What’s behind Aston Martin’s share price wobbles, Wolff links

The confirmation of Lawrence Stroll’s massive £536 million fundraising effort into Aston Martin last week was supposed to be a momentous occasion in helping the British sportscar manufacturer look towards a brighter and better future.

With Stroll’s Yew Tree consortium bringing with it some financial muscle, including an injection of £260m of new capital, and shareholders approving a plan for Aston Martin’s F1 works team, this should have been a win-win for everybody involved.

But in these unprecedented times of a global pandemic putting untold pressure on businesses, even those eye-watering cash figures were not enough to lift the gloom.

Against the backdrop of the company warning that, even with Stroll’s input as its future executive chairman, it did not have the capital to survive the next 12 months unless it changed path and found even more cash, the stock market gave its verdict on what it all meant.

With its share price having traded around £2.20 before the General Meeting that approved the Stroll plan, news of the capital warning left investors worried. A day later it briefly crashed to 65p before rebounding above a pound the following day – although that could have been a dead-cat bounce effect.

Since then, however, things appeared to have stabilised amid signs of much less turbulence on the wider stock markets. As of Wednesday morning, Aston Martin’s share price is bubbling around the 80p mark.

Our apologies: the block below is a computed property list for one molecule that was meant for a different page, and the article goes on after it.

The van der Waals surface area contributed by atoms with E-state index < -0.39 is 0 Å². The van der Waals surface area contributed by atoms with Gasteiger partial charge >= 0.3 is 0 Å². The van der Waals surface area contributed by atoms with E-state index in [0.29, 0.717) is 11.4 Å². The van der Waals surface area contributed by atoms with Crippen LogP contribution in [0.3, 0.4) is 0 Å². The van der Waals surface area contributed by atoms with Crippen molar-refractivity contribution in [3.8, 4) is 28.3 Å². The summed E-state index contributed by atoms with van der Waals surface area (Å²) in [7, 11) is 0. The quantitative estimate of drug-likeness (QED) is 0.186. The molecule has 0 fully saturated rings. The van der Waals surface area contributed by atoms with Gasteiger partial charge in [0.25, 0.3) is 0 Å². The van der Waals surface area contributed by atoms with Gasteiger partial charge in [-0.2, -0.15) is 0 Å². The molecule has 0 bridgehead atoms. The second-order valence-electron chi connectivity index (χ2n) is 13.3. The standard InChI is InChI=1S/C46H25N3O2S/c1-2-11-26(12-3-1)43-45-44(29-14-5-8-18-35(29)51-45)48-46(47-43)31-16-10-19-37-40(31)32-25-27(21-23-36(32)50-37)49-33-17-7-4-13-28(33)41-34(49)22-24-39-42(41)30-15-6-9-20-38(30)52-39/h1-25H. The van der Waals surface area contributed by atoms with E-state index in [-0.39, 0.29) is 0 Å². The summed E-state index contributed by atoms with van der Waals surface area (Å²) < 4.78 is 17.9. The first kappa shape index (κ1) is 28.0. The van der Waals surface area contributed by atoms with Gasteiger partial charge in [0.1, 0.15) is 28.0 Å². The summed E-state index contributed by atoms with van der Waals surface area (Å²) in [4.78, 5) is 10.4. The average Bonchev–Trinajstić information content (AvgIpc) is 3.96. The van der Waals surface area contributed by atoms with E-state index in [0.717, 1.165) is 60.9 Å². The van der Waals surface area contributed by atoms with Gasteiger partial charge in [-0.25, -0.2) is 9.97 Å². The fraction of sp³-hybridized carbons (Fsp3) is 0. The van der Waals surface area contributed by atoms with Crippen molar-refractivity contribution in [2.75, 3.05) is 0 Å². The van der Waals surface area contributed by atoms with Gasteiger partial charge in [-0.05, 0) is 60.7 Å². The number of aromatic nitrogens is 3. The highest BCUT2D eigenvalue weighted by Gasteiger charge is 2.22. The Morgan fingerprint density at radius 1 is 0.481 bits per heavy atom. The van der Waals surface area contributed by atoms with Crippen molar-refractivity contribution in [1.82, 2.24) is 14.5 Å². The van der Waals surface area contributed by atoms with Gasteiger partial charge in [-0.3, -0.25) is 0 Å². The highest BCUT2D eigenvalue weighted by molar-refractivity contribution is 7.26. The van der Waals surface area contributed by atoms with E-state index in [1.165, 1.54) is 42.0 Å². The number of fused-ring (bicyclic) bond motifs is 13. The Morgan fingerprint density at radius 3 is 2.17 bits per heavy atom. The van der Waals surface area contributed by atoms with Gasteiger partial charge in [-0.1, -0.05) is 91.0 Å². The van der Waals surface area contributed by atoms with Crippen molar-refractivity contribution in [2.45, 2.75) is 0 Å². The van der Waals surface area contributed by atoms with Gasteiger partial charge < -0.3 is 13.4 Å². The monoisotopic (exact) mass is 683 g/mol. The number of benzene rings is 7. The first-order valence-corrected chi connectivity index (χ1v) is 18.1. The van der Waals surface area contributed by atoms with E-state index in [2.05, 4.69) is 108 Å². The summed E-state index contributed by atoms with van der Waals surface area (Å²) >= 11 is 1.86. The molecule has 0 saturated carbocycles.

It is clear that these are not easy times for any car manufacturer, but it is the luxury makers who may well come under the most stress when the economy eventually recovers.

Aston Martin finds itself under the spotlight more than some others, however, because it is embarking on a new chapter right now. Plus it is putting the spotlight on itself because, at a time when some rivals may be questioning their F1 involvement, it is ramping up its presence.

As part of Stroll’s original investment, Aston Martin will shift its title sponsorship deal of Red Bull (believed to be worth as much as £20 million) across to Racing Point from 2021, which will lead to the team being renamed Aston Martin Racing.

Lawrence Stroll, Owner, Racing Point and Lance Stroll, Racing Point

Photo by: Glenn Dunbar / Motorsport Images

Just a day after the share price tumbled, Lawrence Stoll put out a Q&A making clear that the F1 project was pushing on full steam ahead.

“A brand with the pedigree and history of Aston Martin needs to be competing at the highest level of motorsport,” he said.

“I think it’s the most exciting thing that’s happened in recent memory in Formula 1 and it’s incredibly exciting for all stakeholders in the sport, especially the fans.”

He added: “The global spotlight of Formula 1 is second to none and we will leverage this reach to showcase the Aston Martin brand in our key markets.”

But even with an original proposal of a 10-year plan, and four year’s of sponsorship commitment guaranteed, it is still likely that it will not fully escape any financial pressure that comes to bear on the parent road car company.

For if the finances are put under extreme stress, then spending £20 million a year on an F1 project may not be viewed as a necessity. That is why the success of Aston’s road car business and its F1 ambitions cannot be viewed in isolation.

Stroll had already dug into his pockets before the coronavirus pandemic erupted. As well as the wider investment plan, back in February this Yew Tree Consortium provided it with £55.5 million of short-term working capital support.

Key then to what happens to the Aston Martin F1 project long term will be what Stroll is able to do to get on top of the road car’s finances.

In the short term, Aston Martin has talked of loans and other financial instruments being enough to see if through the next 12 months. But it will need a better plan longer term.

One rumour that has floated around for several months has been of Stroll slotting in Mercedes boss Toto Wolff to help make use of the management skills that have helped the Silver Arrows F1 team win six consecutive F1 title doubles. There was even wild talk of him become Aston Martin CEO.